N. G. Shippobotham: Rough? Dissolve aspirin – it’s good for one – to deliver relative comfort (anag. with g for I; rel. ease).

Ms S. Wallace: Harshly speaking, hack goads Prince – with broadcast code lifted, see real ground for publication (anag. less anag.; anag.; ref. P. Charles in Klosters).

A. J. Wardrop: Irritating paper contains biased presentation of news about charter to disclose information (spin in rag; re lease).

F. J. B. Wheen: With date changed for start of election, worried leaders authorise publication of harsh policy, given a favourable slant in downmarket paper (anag. with e for d; spin in rag).


T. Anderson, D. Appleton, P. Bartlam, E. A. Beaulah, J. Bennett, Rev Canon C. M. Broun, J. M. Brown, B. Burton, D. A. Campbell, Mrs M. J. Cansfield, C. A. Clarke, D. C. Clenshaw, N. Connaughton, G. Cuthbert, N. C. Dexter, R. A. England, A. S. Everest, Dr I. S. Fletcher, B. Grabowski, J. Grimes, R. B. Harling, D. V. Harry, V. G. Henderson, R. Hesketh, A. Hodgson, W. Jackson, G. Johnstone, D. Lawson, J. P. Lester, J. C. Leyland, N. MacSweeney, W. F. Main, P. McKenna, J. R. C. Michie, K. Milan, C. G. Millin, R. S. Morse, C. Ogilvie, F. R. Palmer, R. J. Palmer, J. Pearce, M. L. Perkins, Ms L. Quee, W. Ransome, D. R. Robinson, N. Roper, Dr M. Schaffer, D. A. Simmons, C. M. Steele, P. L. Stone, R. J. Whale, P. O. G. White, Ms B. Widger, G. H. Willett.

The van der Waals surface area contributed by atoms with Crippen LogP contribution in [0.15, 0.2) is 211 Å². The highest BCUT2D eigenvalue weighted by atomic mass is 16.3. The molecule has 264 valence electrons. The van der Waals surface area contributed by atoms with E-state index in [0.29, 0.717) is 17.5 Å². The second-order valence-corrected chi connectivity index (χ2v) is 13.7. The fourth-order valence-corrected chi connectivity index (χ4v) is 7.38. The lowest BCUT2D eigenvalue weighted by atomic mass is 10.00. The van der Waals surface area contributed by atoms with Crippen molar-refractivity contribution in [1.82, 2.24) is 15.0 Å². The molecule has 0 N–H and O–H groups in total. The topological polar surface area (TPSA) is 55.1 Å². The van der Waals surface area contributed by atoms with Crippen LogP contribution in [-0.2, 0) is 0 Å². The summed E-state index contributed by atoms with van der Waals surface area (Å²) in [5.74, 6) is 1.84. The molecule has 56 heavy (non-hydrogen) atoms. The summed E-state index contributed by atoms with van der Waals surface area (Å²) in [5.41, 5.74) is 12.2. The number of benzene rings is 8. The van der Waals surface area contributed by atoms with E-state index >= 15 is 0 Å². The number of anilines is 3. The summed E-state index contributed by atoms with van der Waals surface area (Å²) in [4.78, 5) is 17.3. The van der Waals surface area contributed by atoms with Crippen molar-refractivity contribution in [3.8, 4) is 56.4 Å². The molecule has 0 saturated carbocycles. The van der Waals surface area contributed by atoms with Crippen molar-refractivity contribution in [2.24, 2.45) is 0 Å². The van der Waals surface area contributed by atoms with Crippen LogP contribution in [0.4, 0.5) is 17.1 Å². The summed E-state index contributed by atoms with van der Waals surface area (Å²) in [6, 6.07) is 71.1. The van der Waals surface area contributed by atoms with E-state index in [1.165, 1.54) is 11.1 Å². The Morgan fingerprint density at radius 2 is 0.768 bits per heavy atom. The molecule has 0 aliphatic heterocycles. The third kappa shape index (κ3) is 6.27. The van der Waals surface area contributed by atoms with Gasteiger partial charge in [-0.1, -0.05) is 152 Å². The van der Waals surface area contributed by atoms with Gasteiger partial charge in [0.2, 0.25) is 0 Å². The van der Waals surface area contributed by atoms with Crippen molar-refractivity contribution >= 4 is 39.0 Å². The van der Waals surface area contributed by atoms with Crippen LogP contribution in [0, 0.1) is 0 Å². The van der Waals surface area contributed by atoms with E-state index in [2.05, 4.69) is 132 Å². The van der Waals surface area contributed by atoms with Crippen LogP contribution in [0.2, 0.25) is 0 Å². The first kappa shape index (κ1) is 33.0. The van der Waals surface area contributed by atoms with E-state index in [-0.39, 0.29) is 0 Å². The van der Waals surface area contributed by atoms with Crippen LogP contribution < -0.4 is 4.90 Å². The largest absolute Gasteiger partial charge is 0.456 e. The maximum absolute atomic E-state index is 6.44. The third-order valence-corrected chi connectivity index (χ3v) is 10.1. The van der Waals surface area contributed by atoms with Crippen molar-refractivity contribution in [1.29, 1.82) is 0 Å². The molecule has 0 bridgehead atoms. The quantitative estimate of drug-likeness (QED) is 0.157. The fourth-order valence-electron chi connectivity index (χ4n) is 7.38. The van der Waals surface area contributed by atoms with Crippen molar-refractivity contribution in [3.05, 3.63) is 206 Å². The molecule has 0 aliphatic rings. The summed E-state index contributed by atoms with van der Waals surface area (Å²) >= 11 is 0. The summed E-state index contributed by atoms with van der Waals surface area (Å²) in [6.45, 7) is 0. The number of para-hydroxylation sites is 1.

A very low entry: only 189, though no mistakes. I do hope all entries submitted reached me. A fair number arrived very late, though posted in good time, thanks to the abysmal service of the Oxford sorting office. I have registered a formal complaint but know better than to expect a sudden improvement. I do nevertheless urge you all to post your entries first class, and as early as you can. Some said they found the puzzle on the hard side, while admitting that the single clue (to MIDDLE PASSAGE) was fairly easy It was the second favourite Just pipped by the AMEX/STUN clue (‘Gulls turned over bit of plastic barrel after singular shock’). Perhaps what made the puzzle tougher to finish than usual was the relatively large number of words it contained that have been included in the current edition of Chambers for the first time (I-MODE, SENTI, KEIREN, etc).